Cardiologists Seek Low-Risk Subjects for Transcatheter Aortic Valve Replacement Trials
A team of cardiology researchers led by Eduardo J. de Marchena, M.D., professor of medicine and surgery at the University of Miami Miller School of Medicine, is seeking low-risk subjects for the next phase of an ongoing series of trials comparing the outcomes of transcatheter aortic valve replacement (TAVR) versus conventional open-heart surgery. In prior trials with high-risk and intermediate-risk patients, TAVR produced equivalent or superior patient outcomes.
TAVR surgery involves the placement of a medical device into the damaged heart valve using a catheter inserted into an artery in the groin or leg. The interventional cardiologist then implants the device, which takes over the task of pumping blood through the valve.
Approximately 85,000 aortic valve replacement procedures are performed in the U.S. each year. The most common cause is aortic stenosis, an acquired condition usually found in elderly patients in which scarring or calcium buildup narrows the valve and restricts blood flow from the heart to the aorta, and from there to the rest of the body. An estimated 1.5 million Americans suffer from aortic stenosis; 500,000 (half of whom are undiagnosed) have a severe form that has a high risk of death within two years without valve replacement.
Before TAVR, the challenge — especially with patients who may be in their 80s or 90s — was that the risk of perioperative complications or death was too high for conventional surgical valve replacement to be considered, said de Marchena, who is also Associate Dean for International Medicine and Director of the International Structural Heart Disease Training Program.
“That started to change in 2010, when the first TAVR trials began in the U.S., including here at the University of Miami,” de Marchena said. “In the trials with the high-risk subset, half received the transcatheter valve, and half had surgery. The results showed near equivalency between the two procedures.”
De Marchena points to Bruce Kirsch, one of the subjects in the high-risk trials, as an example of the patients who have had positive results with the less-invasive TAVR procedure. Kirsch, a retired businessman in his early 60s, had a conventional open-heart surgical valve replacement in 2006. Over time, the valve began to function poorly, leaving him as chronically fatigued and short of breath as he had been before the surgery. Because of his prior surgery, and the unrelated liver disease that forced him into retirement, Kirsch was a poor candidate for a repeat open-heart procedure. Accepted into the Miller School trial, he had the TAVR procedure in November of 2014 — an experience that was “life-changing,” he said.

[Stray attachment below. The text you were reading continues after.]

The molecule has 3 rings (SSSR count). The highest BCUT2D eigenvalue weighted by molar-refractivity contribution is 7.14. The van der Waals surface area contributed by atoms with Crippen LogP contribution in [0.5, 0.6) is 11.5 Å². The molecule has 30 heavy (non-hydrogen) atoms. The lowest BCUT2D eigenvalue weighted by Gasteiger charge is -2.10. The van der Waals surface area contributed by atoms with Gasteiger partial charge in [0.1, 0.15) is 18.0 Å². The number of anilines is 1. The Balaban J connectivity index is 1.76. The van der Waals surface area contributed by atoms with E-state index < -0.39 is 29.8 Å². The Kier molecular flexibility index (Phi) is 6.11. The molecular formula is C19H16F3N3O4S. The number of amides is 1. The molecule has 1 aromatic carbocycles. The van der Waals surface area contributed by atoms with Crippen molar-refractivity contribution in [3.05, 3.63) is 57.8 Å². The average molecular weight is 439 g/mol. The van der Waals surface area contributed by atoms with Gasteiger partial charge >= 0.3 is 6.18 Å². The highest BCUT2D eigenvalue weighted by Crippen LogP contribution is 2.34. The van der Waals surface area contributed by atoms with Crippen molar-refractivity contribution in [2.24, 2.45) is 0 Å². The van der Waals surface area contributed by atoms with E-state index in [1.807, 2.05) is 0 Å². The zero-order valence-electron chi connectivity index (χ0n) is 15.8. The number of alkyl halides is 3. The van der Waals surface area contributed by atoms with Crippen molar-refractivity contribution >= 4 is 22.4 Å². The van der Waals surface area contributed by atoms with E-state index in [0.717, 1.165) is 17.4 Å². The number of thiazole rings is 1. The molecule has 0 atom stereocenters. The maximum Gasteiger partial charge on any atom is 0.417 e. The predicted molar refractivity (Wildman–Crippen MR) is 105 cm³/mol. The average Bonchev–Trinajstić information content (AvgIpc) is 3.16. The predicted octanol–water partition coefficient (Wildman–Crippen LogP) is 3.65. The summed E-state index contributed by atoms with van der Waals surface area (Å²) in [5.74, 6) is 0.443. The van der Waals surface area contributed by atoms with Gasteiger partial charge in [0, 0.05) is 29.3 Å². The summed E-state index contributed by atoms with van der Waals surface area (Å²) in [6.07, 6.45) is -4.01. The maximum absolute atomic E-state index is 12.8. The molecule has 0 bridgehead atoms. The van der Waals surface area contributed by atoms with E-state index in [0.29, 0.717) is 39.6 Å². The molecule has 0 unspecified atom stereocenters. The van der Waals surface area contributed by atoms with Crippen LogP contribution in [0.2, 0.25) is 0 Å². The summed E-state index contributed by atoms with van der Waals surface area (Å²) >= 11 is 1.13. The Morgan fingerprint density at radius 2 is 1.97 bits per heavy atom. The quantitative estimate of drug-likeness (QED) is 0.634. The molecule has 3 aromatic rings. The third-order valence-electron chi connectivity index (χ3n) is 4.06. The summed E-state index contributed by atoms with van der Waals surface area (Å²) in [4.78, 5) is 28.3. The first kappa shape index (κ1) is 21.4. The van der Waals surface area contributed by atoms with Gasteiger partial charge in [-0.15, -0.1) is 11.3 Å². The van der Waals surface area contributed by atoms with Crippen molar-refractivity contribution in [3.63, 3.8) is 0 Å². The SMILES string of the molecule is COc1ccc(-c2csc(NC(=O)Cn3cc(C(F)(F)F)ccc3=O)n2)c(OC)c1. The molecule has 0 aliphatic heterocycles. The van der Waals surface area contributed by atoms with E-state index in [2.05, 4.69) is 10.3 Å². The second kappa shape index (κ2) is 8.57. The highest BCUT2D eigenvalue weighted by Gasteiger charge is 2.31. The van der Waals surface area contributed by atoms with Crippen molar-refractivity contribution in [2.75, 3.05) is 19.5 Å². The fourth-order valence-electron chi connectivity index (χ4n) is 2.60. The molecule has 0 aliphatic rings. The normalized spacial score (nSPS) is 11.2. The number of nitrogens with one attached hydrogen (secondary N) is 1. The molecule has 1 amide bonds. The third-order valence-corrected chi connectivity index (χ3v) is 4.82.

“It was like night and day after the TAVR procedure,” Kirsch said. “I entered the hospital on November 6, and the procedure was done that day. I remained in the hospital the next day, and on the third day I went home. I felt like a new man. By comparison, after my open-heart surgery, I was in the hospital for two weeks. All I can say is thank you to Dr. de Marchena and his amazing team.”
De Marchena said the results of trials with intermediate-risk patients — who tend to be younger and healthier than the high-risk subset — are even better.
“Our trial is currently active, but others are completed, and the transcatheter valve procedure has proved to be superior to surgery,” he said. “Now we’re moving to a trial with the low-risk group — those patients who, in the past, would have automatically been sent to surgery. We need to know if the added complexity and discomfort of surgery conveys better outcomes than the less invasive TAVR procedure.”
The unknown, said de Marchena, is what will happen over time. The average life of a replacement valve is 10 to 15 years. A younger patient might need two or three additional replacements in the course of his or her lifetime.
“Fortunately, for a failed valve, we can generally insert a new transcatheter valve inside the failing tissue valve,” he said. “Our progress has been amazing. The technology has evolved through clinical trials to get us to a point where we can randomize trials with low-risk patients and compare a surgical procedure with a transcatheter valve. That was inconceivable 10 or 15 years ago.”
De Marchena is the principal investigator in the upcoming trial. The co-investigator is Tomas Salerno, M.D. Other members of the research team include Anthony Panos, M.D., Carlos Alfonso, M.D., Donald Williams, M.D., Christian Marin y Kall, M.D., Ximena Marincic-Sanchez, M.P.H., and Suresh Atapattu, M.S.
For more information on the upcoming trial, call 305-243-9200.